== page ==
China – rightly – is wildly proud of its pandas, the fluffy bear known for its black-and-white spots and penchant for bamboo.
But when a local café in Chengdu – the south-central providence China’s pandas called home –started dying white dogs to resemble the famous local bear, outraged citizens loudly disagreed with the owner’s supposedly clever marketing strategy.
“While they look adorable, dyeing the pet this way can easy hurt them,” one user wrote on Weibo, China’s version of Twitter. “Why did he have to treat the dogs like that?” another person wondered, according to CNN.
The original idea was to let the “pandas” interact with customers while they ate, like a knock-off version of a cat café. But the shop’s owner, Mr. Huang, took the concept further by offering patrons the option to also dye their own dogs.
“It costs 1,500 Chinese yuan ($212) to dye (a pet) each time,” Huang says in the following video, which was posted by China’s People’s Daily. He swear the imported Japanese dye doesn’t present a health risk to the animals, but animal advocates have rightly countered this claim.
“Dogs aren’t bonsai trees to be sculpted into shapes that please us,” PETA’s Elisa Allen said in a statement. “Many are nervous about being groomed, and dyeing them bright colors puts them at risk for allergic reactions and even toxic poisoning, which can have serious and even fatal consequences.”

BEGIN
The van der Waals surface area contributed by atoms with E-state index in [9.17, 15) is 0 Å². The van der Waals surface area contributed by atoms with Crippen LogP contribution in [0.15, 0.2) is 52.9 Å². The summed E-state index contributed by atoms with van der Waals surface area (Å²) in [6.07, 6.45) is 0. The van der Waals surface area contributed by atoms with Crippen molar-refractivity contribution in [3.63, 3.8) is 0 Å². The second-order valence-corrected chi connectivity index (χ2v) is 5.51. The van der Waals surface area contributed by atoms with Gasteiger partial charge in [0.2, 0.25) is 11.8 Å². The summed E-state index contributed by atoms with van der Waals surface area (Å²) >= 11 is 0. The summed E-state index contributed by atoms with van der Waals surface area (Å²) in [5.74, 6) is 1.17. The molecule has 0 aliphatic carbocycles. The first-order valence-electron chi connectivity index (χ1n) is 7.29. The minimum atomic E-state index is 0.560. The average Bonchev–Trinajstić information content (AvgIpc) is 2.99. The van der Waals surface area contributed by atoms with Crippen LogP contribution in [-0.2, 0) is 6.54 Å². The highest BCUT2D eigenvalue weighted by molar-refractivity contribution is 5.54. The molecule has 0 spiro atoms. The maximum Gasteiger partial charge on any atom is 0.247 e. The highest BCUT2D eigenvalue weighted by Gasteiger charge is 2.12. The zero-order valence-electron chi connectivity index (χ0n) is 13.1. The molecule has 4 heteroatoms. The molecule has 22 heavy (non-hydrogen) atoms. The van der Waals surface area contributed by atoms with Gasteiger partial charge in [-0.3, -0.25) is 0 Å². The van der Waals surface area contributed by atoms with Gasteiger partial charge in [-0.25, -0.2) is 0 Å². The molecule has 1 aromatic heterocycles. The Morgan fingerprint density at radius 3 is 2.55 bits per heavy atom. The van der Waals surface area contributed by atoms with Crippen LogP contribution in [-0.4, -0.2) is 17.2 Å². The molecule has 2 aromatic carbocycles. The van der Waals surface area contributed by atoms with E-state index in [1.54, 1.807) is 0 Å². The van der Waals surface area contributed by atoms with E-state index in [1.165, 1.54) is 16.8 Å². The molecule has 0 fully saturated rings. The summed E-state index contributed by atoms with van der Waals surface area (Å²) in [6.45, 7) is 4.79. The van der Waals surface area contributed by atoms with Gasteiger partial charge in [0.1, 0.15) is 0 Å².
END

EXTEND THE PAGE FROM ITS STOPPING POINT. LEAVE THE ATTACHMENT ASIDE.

Meanwhile, stories abound about dogs falling victim to ill-conceived fashion trends – especially in China, where the nearby state of Guangdong once marketed “tiger dogs” – ie dogs dyed with faux tiger stripes – to “trendsetting” consumers. Many of those innocent canines, according to reports, died within the week.
We sincerely hope that this viral backlash – which started in China but has quickly gone global – will help Mr. Huang recognized the error of his ways. “Panda dogs” might be a unique marketing ploy, but no amount of money is worth putting innocent lives at risk!
You can watch this infuriating video below:
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